In one embodiment, the turbine engine 12 may be positioned within the connector 92 connecting adjacent sections of the marine gas capture system 72 together. The marine gas capture system 72 may include an anchoring base 94 coupled to an end of the first extendible containment housing section 88 opposite to the second extendible containment housing 90. One or more support structures 96 may be attached to a terminal end of the extendible container 74. One or more deployment subsystems 98 may be in communication with the support structure 96 to facilitate movement of the extendible container 74 between a deployed position and a storage position. The deployment subsystem 98 may include a plurality of cables 38 extending between the support structure 96 and the extendible container 74. In one embodiment, the support structure 96 may be a floating structure. The support structure may include support arms 100 configured to anchor the support structure 96 to a bottom of a water body 70. In at least one embodiment, the support structure 96 may be a fossil fuel extractor.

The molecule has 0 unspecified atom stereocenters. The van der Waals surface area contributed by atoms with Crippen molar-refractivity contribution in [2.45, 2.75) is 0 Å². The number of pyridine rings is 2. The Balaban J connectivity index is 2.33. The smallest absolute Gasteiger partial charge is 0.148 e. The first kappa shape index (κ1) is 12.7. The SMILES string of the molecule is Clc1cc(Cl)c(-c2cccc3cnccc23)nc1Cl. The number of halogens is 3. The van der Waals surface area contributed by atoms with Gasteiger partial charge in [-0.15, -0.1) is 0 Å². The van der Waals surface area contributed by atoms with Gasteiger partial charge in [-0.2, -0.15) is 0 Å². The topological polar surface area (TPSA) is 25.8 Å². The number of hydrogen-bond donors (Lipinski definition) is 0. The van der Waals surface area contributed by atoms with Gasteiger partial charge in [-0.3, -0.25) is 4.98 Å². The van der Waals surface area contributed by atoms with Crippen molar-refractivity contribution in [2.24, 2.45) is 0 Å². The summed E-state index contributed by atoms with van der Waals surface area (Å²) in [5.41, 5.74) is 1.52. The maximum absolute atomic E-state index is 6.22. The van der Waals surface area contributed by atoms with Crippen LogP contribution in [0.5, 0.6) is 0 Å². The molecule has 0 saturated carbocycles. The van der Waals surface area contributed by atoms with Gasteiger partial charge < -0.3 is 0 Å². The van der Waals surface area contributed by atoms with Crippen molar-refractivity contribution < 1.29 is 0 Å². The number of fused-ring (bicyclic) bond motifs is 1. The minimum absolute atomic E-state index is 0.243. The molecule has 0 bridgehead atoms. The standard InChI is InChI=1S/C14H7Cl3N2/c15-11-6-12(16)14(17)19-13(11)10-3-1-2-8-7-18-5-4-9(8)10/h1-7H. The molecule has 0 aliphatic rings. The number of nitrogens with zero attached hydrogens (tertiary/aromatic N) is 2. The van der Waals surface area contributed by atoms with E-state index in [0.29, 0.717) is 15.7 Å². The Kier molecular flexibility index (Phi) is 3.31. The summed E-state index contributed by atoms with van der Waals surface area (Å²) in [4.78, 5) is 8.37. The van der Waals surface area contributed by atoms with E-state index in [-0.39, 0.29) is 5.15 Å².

The housing sections 88, 90 of the extendible container 74 may be formed from a flexible material. The flexible material forming the housing sections of the extendible container 74 may include, but are not limited to, polyester fabric, polyethylene, and canvas. The extendible container 74 may include a plurality of sections 88, 90 coupled together with connector couplings 92 in addition to the first and second extendible containment housing sections 88, 90. The marine gas capture system 72 may include a conduit 102 placing the extendible container 74 in fluid communication with the vessel 76. The marine gas capture system 72 may also include one or more pumps 104 in fluid communication with the conduit 102 placing the extendible container 74 in fluid communication with a vessel 76.